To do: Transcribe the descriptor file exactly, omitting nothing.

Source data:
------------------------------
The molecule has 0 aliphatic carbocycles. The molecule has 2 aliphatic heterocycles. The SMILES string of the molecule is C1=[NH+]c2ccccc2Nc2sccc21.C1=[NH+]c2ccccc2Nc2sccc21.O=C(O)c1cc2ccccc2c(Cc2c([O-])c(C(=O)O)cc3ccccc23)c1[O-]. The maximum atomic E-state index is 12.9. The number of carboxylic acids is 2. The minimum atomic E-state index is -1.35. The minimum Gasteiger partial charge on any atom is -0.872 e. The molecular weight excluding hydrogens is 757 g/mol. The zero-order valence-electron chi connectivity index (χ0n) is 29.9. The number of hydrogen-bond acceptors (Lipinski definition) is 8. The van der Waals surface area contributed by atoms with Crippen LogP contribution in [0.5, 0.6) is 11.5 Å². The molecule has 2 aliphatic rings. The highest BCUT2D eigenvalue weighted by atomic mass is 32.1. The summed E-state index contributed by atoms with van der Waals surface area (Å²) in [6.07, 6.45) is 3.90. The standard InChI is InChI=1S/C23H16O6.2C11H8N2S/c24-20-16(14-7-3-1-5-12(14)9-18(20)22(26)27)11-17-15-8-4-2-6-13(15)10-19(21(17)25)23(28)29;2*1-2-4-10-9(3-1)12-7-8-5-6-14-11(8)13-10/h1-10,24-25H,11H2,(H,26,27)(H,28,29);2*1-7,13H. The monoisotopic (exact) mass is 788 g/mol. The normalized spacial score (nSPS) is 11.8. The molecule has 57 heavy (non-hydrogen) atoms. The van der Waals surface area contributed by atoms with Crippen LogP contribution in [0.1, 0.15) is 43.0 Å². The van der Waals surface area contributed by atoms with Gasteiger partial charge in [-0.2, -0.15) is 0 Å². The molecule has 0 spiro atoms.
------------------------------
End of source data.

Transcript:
The molecule has 0 aliphatic carbocycles. The molecule has 2 aliphatic heterocycles. The SMILES string of the molecule is C1=[NH+]c2ccccc2Nc2sccc21.C1=[NH+]c2ccccc2Nc2sccc21.O=C(O)c1cc2ccccc2c(Cc2c([O-])c(C(=O)O)cc3ccccc23)c1[O-]. The maximum atomic E-state index is 12.9. The number of carboxylic acids is 2. The minimum atomic E-state index is -1.35. The minimum Gasteiger partial charge on any atom is -0.872 e. The molecular weight excluding hydrogens is 757 g/mol. The zero-order valence-electron chi connectivity index (χ0n) is 29.9. The number of hydrogen-bond acceptors (Lipinski definition) is 8. The van der Waals surface area contributed by atoms with Crippen LogP contribution in [0.5, 0.6) is 11.5 Å². The molecule has 2 aliphatic rings. The highest BCUT2D eigenvalue weighted by atomic mass is 32.1. The summed E-state index contributed by atoms with van der Waals surface area (Å²) in [6.07, 6.45) is 3.90. The standard InChI is InChI=1S/C23H16O6.2C11H8N2S/c24-20-16(14-7-3-1-5-12(14)9-18(20)22(26)27)11-17-15-8-4-2-6-13(15)10-19(21(17)25)23(28)29;2*1-2-4-10-9(3-1)12-7-8-5-6-14-11(8)13-10/h1-10,24-25H,11H2,(H,26,27)(H,28,29);2*1-7,13H. The monoisotopic (exact) mass is 788 g/mol. The normalized spacial score (nSPS) is 11.8. The molecule has 57 heavy (non-hydrogen) atoms. The van der Waals surface area contributed by atoms with Crippen LogP contribution in [0.1, 0.15) is 43.0 Å². The van der Waals surface area contributed by atoms with Gasteiger partial charge in [-0.2, -0.15) is 0 Å². The molecule has 0 spiro atoms.